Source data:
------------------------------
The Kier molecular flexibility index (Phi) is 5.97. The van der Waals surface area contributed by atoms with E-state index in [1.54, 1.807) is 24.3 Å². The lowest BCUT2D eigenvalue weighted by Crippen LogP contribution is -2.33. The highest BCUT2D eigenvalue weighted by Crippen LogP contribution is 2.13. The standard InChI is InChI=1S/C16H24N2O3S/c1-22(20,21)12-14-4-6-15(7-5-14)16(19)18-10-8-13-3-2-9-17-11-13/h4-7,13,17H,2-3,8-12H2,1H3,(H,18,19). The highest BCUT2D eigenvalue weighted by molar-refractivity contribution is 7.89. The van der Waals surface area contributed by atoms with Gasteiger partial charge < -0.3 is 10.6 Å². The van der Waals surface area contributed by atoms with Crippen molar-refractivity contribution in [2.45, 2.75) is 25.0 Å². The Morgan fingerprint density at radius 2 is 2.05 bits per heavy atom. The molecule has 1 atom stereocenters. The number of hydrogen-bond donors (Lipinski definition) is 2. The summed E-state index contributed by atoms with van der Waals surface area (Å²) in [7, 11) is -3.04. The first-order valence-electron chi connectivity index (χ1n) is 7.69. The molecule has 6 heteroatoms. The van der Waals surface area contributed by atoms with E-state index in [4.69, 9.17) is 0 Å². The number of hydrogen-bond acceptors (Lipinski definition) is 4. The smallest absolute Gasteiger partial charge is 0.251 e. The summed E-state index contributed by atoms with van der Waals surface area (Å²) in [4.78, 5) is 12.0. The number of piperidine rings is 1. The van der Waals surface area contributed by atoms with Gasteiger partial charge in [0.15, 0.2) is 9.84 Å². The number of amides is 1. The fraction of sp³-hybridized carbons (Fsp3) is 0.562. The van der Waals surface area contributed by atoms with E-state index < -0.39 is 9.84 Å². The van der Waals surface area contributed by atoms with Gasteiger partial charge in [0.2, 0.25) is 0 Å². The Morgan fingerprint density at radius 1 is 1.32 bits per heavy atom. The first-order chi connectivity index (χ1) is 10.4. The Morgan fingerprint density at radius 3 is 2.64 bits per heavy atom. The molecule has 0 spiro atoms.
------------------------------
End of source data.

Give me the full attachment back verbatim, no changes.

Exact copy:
The Kier molecular flexibility index (Phi) is 5.97. The van der Waals surface area contributed by atoms with E-state index in [1.54, 1.807) is 24.3 Å². The lowest BCUT2D eigenvalue weighted by Crippen LogP contribution is -2.33. The highest BCUT2D eigenvalue weighted by Crippen LogP contribution is 2.13. The standard InChI is InChI=1S/C16H24N2O3S/c1-22(20,21)12-14-4-6-15(7-5-14)16(19)18-10-8-13-3-2-9-17-11-13/h4-7,13,17H,2-3,8-12H2,1H3,(H,18,19). The highest BCUT2D eigenvalue weighted by molar-refractivity contribution is 7.89. The van der Waals surface area contributed by atoms with Gasteiger partial charge < -0.3 is 10.6 Å². The van der Waals surface area contributed by atoms with Crippen molar-refractivity contribution in [2.45, 2.75) is 25.0 Å². The Morgan fingerprint density at radius 2 is 2.05 bits per heavy atom. The molecule has 1 atom stereocenters. The number of hydrogen-bond donors (Lipinski definition) is 2. The summed E-state index contributed by atoms with van der Waals surface area (Å²) in [7, 11) is -3.04. The first-order valence-electron chi connectivity index (χ1n) is 7.69. The molecule has 6 heteroatoms. The van der Waals surface area contributed by atoms with E-state index in [4.69, 9.17) is 0 Å². The number of hydrogen-bond acceptors (Lipinski definition) is 4. The smallest absolute Gasteiger partial charge is 0.251 e. The summed E-state index contributed by atoms with van der Waals surface area (Å²) in [4.78, 5) is 12.0. The number of piperidine rings is 1. The van der Waals surface area contributed by atoms with Gasteiger partial charge in [0.15, 0.2) is 9.84 Å². The number of amides is 1. The fraction of sp³-hybridized carbons (Fsp3) is 0.562. The van der Waals surface area contributed by atoms with E-state index < -0.39 is 9.84 Å². The van der Waals surface area contributed by atoms with Gasteiger partial charge in [0.2, 0.25) is 0 Å². The Morgan fingerprint density at radius 1 is 1.32 bits per heavy atom. The first-order chi connectivity index (χ1) is 10.4. The Morgan fingerprint density at radius 3 is 2.64 bits per heavy atom. The molecule has 0 spiro atoms.